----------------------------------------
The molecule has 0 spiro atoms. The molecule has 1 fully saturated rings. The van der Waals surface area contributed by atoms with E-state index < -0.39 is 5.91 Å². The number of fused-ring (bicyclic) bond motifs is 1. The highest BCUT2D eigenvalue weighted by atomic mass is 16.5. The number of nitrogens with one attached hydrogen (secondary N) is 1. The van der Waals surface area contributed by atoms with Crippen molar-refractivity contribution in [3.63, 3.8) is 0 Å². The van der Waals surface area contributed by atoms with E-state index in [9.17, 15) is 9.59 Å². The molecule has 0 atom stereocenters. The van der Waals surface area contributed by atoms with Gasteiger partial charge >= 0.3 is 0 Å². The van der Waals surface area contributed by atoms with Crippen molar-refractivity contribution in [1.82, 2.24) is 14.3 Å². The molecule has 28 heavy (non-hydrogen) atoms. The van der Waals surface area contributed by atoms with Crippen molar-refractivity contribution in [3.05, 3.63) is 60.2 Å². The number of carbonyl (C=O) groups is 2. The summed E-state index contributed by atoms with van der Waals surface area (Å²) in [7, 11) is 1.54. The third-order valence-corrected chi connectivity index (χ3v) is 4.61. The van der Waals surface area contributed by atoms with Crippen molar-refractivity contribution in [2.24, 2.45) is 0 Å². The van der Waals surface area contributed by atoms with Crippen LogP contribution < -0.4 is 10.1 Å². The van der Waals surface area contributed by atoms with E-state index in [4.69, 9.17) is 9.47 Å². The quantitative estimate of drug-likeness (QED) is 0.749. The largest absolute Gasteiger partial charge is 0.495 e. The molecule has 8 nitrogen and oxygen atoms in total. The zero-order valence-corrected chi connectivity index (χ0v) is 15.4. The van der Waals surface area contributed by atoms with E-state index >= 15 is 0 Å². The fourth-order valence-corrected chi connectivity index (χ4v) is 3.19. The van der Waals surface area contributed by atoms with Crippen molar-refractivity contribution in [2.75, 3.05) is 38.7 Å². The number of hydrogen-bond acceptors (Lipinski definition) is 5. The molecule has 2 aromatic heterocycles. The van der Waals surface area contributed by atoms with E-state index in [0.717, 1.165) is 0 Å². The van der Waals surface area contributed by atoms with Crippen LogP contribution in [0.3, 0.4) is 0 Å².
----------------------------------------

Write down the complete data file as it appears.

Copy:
The molecule has 0 spiro atoms. The molecule has 1 fully saturated rings. The van der Waals surface area contributed by atoms with E-state index < -0.39 is 5.91 Å². The number of fused-ring (bicyclic) bond motifs is 1. The highest BCUT2D eigenvalue weighted by atomic mass is 16.5. The number of nitrogens with one attached hydrogen (secondary N) is 1. The van der Waals surface area contributed by atoms with Crippen molar-refractivity contribution in [3.63, 3.8) is 0 Å². The van der Waals surface area contributed by atoms with E-state index in [9.17, 15) is 9.59 Å². The molecule has 0 atom stereocenters. The van der Waals surface area contributed by atoms with Gasteiger partial charge >= 0.3 is 0 Å². The van der Waals surface area contributed by atoms with Crippen molar-refractivity contribution in [1.82, 2.24) is 14.3 Å². The molecule has 28 heavy (non-hydrogen) atoms. The van der Waals surface area contributed by atoms with Crippen molar-refractivity contribution in [3.05, 3.63) is 60.2 Å². The number of carbonyl (C=O) groups is 2. The summed E-state index contributed by atoms with van der Waals surface area (Å²) in [7, 11) is 1.54. The third-order valence-corrected chi connectivity index (χ3v) is 4.61. The van der Waals surface area contributed by atoms with Crippen molar-refractivity contribution in [2.24, 2.45) is 0 Å². The van der Waals surface area contributed by atoms with Crippen LogP contribution < -0.4 is 10.1 Å². The van der Waals surface area contributed by atoms with E-state index in [4.69, 9.17) is 9.47 Å². The quantitative estimate of drug-likeness (QED) is 0.749. The largest absolute Gasteiger partial charge is 0.495 e. The molecule has 8 nitrogen and oxygen atoms in total. The zero-order valence-corrected chi connectivity index (χ0v) is 15.4. The van der Waals surface area contributed by atoms with E-state index >= 15 is 0 Å². The fourth-order valence-corrected chi connectivity index (χ4v) is 3.19. The van der Waals surface area contributed by atoms with Crippen molar-refractivity contribution in [2.75, 3.05) is 38.7 Å². The number of hydrogen-bond acceptors (Lipinski definition) is 5. The molecule has 2 aromatic heterocycles. The van der Waals surface area contributed by atoms with E-state index in [0.717, 1.165) is 0 Å². The van der Waals surface area contributed by atoms with Crippen LogP contribution in [0.3, 0.4) is 0 Å².